Review: Shock and awe in Hasland Theatre Company's play Jerusalem
From the moment that Lilly Beards' beautiful singing of Jerusalem is cut short by a late-night rave, the seed is sown for a disturbingly powerful drama.
Those of a sensitive nature may find the references to drug taking and binge-drinking, the bloody after-effects of a brutal beating (which is heard but not seen) and colourful language hard to stomach - but to stay away would be to deprive yourself of the best and bravest amateur production this year.
Shocking, poignant and compulsive viewing, Hasland Theatre Company’s production of Jez Butterworth’s anarchic black comedy Jerusalem will mess with your head, leaving you wondering what is fact and what is fiction.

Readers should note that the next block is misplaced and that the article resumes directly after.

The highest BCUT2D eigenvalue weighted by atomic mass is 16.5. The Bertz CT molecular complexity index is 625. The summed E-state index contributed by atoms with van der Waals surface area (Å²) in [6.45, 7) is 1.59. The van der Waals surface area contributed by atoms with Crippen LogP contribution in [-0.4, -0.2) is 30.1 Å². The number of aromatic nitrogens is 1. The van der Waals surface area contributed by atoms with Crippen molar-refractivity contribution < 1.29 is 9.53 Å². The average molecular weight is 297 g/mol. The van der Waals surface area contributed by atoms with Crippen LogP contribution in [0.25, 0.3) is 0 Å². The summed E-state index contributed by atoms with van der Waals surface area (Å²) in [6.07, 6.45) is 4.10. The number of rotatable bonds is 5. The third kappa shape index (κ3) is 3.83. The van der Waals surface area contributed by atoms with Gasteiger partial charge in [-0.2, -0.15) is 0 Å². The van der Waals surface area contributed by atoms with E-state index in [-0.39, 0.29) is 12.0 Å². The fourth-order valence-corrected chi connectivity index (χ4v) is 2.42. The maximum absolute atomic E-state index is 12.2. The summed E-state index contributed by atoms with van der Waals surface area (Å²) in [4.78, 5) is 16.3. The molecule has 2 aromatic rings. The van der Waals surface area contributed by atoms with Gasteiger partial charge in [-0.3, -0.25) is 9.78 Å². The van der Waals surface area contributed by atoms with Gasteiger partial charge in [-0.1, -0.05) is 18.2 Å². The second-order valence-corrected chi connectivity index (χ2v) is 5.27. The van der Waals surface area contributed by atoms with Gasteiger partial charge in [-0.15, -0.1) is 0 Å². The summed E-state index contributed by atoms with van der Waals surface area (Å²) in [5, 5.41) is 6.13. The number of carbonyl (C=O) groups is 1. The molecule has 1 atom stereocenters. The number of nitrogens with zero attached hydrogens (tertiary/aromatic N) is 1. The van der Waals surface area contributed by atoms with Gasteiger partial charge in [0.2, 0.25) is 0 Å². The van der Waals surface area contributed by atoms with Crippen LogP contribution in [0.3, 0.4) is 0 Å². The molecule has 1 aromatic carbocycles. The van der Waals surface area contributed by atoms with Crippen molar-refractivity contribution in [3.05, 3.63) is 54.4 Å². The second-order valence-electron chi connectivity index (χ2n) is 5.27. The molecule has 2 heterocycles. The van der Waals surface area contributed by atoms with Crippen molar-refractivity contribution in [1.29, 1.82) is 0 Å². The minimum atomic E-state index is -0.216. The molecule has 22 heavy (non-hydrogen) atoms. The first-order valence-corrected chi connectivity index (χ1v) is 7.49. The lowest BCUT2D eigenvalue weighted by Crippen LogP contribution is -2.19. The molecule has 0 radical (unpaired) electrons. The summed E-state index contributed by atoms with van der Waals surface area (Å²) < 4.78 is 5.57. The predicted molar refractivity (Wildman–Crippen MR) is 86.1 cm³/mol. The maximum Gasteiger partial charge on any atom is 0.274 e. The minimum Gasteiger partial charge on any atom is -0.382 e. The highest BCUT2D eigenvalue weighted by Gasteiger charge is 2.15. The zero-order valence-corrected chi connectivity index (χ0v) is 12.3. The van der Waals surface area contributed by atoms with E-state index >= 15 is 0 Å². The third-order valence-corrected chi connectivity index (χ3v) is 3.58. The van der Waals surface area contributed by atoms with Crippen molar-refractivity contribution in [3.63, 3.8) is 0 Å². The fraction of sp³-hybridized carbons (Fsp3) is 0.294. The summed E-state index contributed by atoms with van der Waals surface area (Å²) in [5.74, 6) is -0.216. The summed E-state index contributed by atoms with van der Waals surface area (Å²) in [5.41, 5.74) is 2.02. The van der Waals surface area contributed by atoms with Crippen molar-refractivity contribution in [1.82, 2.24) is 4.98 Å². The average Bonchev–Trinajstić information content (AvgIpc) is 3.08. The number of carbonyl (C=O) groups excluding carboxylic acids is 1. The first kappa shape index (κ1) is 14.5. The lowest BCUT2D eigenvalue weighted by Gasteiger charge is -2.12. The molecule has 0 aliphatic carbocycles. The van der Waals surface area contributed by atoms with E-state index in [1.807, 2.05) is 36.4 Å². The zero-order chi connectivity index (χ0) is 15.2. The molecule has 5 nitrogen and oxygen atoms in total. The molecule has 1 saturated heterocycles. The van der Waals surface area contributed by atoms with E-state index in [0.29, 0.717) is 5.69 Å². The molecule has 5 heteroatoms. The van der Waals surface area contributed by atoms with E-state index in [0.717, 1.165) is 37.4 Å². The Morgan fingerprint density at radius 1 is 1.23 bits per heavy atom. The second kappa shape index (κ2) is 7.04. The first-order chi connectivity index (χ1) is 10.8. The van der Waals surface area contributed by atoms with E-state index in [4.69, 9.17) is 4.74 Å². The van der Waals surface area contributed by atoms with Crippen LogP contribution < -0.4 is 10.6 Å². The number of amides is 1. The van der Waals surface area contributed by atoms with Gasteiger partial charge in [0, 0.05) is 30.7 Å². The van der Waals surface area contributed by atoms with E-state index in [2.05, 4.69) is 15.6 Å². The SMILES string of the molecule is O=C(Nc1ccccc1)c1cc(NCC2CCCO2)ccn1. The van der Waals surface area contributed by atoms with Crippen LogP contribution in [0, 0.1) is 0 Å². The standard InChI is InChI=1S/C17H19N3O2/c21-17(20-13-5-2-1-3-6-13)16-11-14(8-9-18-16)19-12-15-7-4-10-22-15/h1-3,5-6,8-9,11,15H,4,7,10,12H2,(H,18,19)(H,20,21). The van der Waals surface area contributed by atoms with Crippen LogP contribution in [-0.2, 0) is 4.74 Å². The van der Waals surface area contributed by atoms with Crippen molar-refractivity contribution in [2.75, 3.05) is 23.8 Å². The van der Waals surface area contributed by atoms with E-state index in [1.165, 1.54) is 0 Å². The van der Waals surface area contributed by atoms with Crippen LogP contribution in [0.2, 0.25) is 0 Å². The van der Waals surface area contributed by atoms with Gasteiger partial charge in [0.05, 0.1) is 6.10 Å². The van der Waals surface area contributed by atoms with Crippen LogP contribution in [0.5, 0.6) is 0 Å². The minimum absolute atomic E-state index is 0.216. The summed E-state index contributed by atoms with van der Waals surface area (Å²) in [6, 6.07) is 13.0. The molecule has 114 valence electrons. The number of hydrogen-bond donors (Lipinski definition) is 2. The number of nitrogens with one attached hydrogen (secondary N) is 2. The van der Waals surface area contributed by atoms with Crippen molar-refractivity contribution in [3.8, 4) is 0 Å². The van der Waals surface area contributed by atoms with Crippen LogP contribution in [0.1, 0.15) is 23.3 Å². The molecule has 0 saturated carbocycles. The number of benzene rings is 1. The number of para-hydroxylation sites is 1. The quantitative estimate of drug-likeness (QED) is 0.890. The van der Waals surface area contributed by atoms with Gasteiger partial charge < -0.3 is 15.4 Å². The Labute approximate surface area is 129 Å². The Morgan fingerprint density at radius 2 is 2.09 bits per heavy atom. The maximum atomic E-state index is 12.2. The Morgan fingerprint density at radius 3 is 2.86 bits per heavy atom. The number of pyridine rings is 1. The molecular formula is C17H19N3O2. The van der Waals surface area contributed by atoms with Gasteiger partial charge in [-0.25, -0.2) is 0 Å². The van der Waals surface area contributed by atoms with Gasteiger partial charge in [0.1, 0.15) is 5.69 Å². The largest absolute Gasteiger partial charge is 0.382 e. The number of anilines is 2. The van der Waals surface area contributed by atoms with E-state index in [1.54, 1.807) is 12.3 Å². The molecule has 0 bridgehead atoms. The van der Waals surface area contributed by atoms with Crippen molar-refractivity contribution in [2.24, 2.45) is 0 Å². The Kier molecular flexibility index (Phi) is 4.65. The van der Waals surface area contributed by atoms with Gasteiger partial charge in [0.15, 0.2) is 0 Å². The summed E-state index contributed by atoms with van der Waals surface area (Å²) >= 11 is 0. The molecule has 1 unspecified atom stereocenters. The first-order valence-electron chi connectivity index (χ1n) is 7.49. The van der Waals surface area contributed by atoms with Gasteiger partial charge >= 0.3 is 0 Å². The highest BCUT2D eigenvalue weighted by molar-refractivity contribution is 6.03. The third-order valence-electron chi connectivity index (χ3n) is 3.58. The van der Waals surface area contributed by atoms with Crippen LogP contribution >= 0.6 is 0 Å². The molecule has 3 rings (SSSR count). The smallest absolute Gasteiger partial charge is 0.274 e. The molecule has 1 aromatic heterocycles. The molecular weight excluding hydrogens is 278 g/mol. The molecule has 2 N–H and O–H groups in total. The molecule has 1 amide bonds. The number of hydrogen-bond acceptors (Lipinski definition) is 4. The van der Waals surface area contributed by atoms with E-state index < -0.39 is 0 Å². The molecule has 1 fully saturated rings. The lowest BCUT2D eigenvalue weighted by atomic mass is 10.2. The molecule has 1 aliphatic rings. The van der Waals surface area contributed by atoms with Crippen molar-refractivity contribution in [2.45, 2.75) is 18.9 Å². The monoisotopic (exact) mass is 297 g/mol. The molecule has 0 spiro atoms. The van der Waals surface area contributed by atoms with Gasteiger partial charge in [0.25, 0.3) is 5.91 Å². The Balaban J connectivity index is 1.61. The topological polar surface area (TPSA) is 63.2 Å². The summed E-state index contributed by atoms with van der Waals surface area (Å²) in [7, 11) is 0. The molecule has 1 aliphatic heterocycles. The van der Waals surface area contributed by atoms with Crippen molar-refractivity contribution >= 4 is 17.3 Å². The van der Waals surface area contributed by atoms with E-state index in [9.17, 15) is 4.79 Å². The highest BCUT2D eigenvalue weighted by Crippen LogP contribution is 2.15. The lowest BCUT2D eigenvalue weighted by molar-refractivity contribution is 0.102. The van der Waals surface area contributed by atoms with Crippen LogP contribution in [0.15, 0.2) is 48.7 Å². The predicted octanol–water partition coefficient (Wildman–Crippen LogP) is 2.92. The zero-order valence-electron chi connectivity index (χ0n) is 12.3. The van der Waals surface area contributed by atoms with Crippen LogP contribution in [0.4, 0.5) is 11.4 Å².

Steve Cowley gives an outstanding performance as crocked, former stunt rider Johnny ‘Rooster Byron, who is the go-to guy for tall tales, recreational highs and trance parties. Rooster lives in a caravan in a woodland glade which resembles a junkyard and downs raw egg for breakfast. His alternative lifestyle and hold on the kids bring him into conflict with jobsworth officials trying to evict him and a thuggish parent looking for his missing daughter.
The role of Rooster is hugely demanding with a weighty, detailed script but it is a challenge from which Steve never flinches in his first-rate characterisation.
A large cast playing friends and foes add layers of humour and horror to the piece. Rooster’s allies are headed by his cowardly lieutenant and aspiring DJ Ginger (played by Stuart Rooker) and include a boring professor (John Belli) and the Wiltshire village gala queen Phaedra (Lilly Beards). His opponents range from Phaedra’s abusive dad Troy (played by Steven Whitaker) to rule-quoting council official Ms Fawcett (Bev Dean).
Jerusalem, directed by Nicky Beards, is an explosive finale to the company’s 69th season. Catch it at Hasland Playhouse until May 28.